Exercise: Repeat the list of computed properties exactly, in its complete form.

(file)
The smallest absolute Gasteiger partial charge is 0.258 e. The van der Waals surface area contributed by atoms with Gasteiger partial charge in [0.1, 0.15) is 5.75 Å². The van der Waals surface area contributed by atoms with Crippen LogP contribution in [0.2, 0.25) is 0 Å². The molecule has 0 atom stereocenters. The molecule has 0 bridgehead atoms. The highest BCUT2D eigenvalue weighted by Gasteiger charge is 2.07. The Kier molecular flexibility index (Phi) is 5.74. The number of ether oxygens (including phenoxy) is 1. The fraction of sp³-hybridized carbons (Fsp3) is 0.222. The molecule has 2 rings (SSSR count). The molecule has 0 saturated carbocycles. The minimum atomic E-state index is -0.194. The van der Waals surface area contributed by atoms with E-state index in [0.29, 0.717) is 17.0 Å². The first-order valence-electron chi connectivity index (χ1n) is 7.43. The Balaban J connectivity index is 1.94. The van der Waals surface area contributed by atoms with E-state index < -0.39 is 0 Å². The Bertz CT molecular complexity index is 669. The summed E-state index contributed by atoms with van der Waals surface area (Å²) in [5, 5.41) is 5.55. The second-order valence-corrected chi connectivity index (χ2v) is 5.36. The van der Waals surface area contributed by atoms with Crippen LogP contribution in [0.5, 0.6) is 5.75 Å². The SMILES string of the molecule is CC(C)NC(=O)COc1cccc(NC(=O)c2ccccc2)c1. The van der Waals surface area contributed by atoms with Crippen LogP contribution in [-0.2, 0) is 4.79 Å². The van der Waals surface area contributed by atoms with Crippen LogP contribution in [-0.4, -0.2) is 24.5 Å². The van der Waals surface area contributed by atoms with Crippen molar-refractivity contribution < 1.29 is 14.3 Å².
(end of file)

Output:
The smallest absolute Gasteiger partial charge is 0.258 e. The van der Waals surface area contributed by atoms with Gasteiger partial charge in [0.1, 0.15) is 5.75 Å². The van der Waals surface area contributed by atoms with Crippen LogP contribution in [0.2, 0.25) is 0 Å². The molecule has 0 atom stereocenters. The molecule has 0 bridgehead atoms. The highest BCUT2D eigenvalue weighted by Gasteiger charge is 2.07. The Kier molecular flexibility index (Phi) is 5.74. The number of ether oxygens (including phenoxy) is 1. The fraction of sp³-hybridized carbons (Fsp3) is 0.222. The molecule has 2 rings (SSSR count). The molecule has 0 saturated carbocycles. The minimum atomic E-state index is -0.194. The van der Waals surface area contributed by atoms with E-state index in [0.29, 0.717) is 17.0 Å². The first-order valence-electron chi connectivity index (χ1n) is 7.43. The Balaban J connectivity index is 1.94. The van der Waals surface area contributed by atoms with E-state index < -0.39 is 0 Å². The Bertz CT molecular complexity index is 669. The summed E-state index contributed by atoms with van der Waals surface area (Å²) in [5, 5.41) is 5.55. The second-order valence-corrected chi connectivity index (χ2v) is 5.36. The van der Waals surface area contributed by atoms with Crippen LogP contribution in [0.5, 0.6) is 5.75 Å². The SMILES string of the molecule is CC(C)NC(=O)COc1cccc(NC(=O)c2ccccc2)c1. The van der Waals surface area contributed by atoms with Crippen LogP contribution in [-0.2, 0) is 4.79 Å². The van der Waals surface area contributed by atoms with Crippen LogP contribution in [-0.4, -0.2) is 24.5 Å². The van der Waals surface area contributed by atoms with Crippen molar-refractivity contribution < 1.29 is 14.3 Å².